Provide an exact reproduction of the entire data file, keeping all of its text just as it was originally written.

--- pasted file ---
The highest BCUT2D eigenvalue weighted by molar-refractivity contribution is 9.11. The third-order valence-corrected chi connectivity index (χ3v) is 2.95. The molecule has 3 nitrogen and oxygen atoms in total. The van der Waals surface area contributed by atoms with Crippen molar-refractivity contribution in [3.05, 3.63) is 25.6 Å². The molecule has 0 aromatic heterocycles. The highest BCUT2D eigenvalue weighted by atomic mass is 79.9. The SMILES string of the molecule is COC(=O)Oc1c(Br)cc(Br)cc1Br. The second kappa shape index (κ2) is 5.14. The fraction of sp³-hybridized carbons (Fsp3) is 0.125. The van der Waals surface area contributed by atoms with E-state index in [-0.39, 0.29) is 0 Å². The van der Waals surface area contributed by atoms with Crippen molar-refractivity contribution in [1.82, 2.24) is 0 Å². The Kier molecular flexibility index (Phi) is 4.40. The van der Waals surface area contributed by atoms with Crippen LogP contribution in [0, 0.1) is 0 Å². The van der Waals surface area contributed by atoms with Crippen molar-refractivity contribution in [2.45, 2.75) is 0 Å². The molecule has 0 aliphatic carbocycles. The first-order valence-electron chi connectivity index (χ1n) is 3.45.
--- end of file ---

The highest BCUT2D eigenvalue weighted by molar-refractivity contribution is 9.11. The third-order valence-corrected chi connectivity index (χ3v) is 2.95. The molecule has 3 nitrogen and oxygen atoms in total. The van der Waals surface area contributed by atoms with Crippen molar-refractivity contribution in [3.05, 3.63) is 25.6 Å². The molecule has 0 aromatic heterocycles. The highest BCUT2D eigenvalue weighted by atomic mass is 79.9. The SMILES string of the molecule is COC(=O)Oc1c(Br)cc(Br)cc1Br. The second kappa shape index (κ2) is 5.14. The fraction of sp³-hybridized carbons (Fsp3) is 0.125. The van der Waals surface area contributed by atoms with E-state index in [-0.39, 0.29) is 0 Å². The van der Waals surface area contributed by atoms with Crippen molar-refractivity contribution in [1.82, 2.24) is 0 Å². The Kier molecular flexibility index (Phi) is 4.40. The van der Waals surface area contributed by atoms with Crippen LogP contribution in [0, 0.1) is 0 Å². The van der Waals surface area contributed by atoms with Crippen molar-refractivity contribution in [2.45, 2.75) is 0 Å². The molecule has 0 aliphatic carbocycles. The first-order valence-electron chi connectivity index (χ1n) is 3.45.